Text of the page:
Ortigia

The senses tell the Piazza del Duomo in Syracuse

taste
The “cuccìa” for Saint Lucia

When St. Lucy is celebrated, a table in Syracuse is not complete without the cuccia: a typical Sicilian dessert made with boiled wheat and sheep’s milk ricotta or white or chocolate cream.These ingredients are combined with candied fruit, cinnamon, chocolate chips and grated orange rind. Today made up of a rich filling, this dish was originally a much poorer food, the only thing eaten on a day of fasting as a sign of devotion to the saint.

hearing
The ancient shepherds’ music: the “marranzanu”, or Sicilian mouth harp

One of the instruments of ancient Sicilian shepherds, the “marranzanu”, or mouth harp, was used to accompany the flute.
In Sicily, the term marranzanu is used to refer to night crickets.
Therefore, it’s likely that the instrument was named using onomatopoeia because of its sound and monotone hum. A lyre-shaped iron instrument, the mouth harp accompanied popular songs and dances, like a low background note.
It was common belief that the sound of a silver mouth harp, if heard by a pregnant women, had the power to make her miscarry.

smell
The fresh fish market in Ortigia

On the eastern coast of Sicily is the historic food market of Ortygia, a charming yet nostalgic place. Like a full-fledged Arab souk, it is the classic representation of a Sicilian food market: vendors shouting in dialect inviting people to buy, frenetic gesticulating and above all, a riot of smells. Il mercato del pesce fresco The stalls emanate all kinds of perfumes: aromatic herbs, tomatoes, blood oranges, deep purple aubergines, red hot peppers and lemons. The strongest smell is fresh fish.
The market is full of vendors of seafood, cured roe and fish of all kinds.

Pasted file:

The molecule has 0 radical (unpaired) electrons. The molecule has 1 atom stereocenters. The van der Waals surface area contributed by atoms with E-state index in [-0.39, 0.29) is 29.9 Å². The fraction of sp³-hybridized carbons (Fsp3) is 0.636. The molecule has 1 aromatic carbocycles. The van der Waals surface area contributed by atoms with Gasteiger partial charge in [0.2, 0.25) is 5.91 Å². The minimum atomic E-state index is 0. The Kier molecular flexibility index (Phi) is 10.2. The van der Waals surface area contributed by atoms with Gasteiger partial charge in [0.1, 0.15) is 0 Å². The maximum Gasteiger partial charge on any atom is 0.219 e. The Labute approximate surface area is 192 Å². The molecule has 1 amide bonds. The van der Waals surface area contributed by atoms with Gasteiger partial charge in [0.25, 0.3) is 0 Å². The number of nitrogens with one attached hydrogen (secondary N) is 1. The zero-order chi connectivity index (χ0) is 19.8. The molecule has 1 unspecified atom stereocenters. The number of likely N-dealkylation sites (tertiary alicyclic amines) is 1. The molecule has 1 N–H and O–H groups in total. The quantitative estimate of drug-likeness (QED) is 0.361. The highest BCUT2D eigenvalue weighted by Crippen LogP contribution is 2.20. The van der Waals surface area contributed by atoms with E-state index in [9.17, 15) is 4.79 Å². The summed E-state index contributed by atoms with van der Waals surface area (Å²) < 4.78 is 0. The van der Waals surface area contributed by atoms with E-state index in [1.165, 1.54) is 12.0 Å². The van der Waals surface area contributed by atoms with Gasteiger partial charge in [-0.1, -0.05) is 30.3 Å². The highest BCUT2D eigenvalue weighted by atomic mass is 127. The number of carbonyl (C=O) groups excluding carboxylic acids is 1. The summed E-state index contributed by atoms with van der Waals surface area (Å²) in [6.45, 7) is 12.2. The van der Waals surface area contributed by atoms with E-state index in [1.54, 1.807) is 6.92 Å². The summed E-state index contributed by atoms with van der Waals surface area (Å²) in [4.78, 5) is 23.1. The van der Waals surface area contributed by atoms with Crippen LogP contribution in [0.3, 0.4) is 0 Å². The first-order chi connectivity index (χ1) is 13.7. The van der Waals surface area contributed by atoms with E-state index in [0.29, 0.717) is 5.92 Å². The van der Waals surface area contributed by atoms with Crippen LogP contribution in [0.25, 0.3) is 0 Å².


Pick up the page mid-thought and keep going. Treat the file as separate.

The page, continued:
While they walk, visitors will likely feel observed by the rows of delicious swordfish.

sight
The cathedral’s superb façade, between chiaroscuro and contrast

In the extreme exuberance of its shapes and the richness of its decorations, the façade of the Cathedral of Syracuse offers itself up as a poem of curves and volutes. Its dramatic architectural style is dominated by playfulness and the fluidity of lines, and produces the typical feeling of the “joie de vivre”. La Cattedrale di SiracusaThe façade appears to be moved by a complex geometry in the alternation of concave and convex elements that enhance the scenographic effects and chiaroscuro motifs. The façade is enriched by columns detached from the wall, which emphasise the central part of the façade and create “superb” games of light and shadow.

Syracuse during the tyranny of Dionysius

Crypt of San Marciano

Pantalica: where nature and history merge

The Spanish fortification

The Cathedral of Syracuse

The Venationes

The Greek Theatre of Syracuse

The architecture of the Piazza

The Church of St. Lucia to the Abbey

The Church of San Giovanni alle Catacombe

The Athenaion of the tyrant Gelon

Temple of Apollo

Piazza del Duomo, a sacred place of the ancient Greeks

Traces of Christianity in Syracuse

The Museion and the Grotta del Ninfeo

The catacombs of San Giovanni

The Gladiator performances

The Jews, a wandering people

Castello Maniace

Neapolis from past to present

The Altar of Hieron II: Blood and fire place

Byzantine Pantalica

The functions of Castello Maniace

Legends and magic echoes in the Latomie of Syracuse

The Senatorial Palace

The cultural significance of tragedy

The Roman Amphitheatre

The Culture of Pantalica

King Hyblon’s kingdom: Pantalica, between history and legend

Roman Syracuse, a military power thanks to the genius of Archimedes

The Ear of Dionysius and the Grotta dei Cordari

Ortygia. Venus rising from the waters of the port

Giudecca, the hidden Jewish heart of Syracuse

Inside the Cathedral of Ortygia

The Euryalus Fortress

Where seas and civilisations meet

The Dionysian Walls: a masterpiece of Greek engineering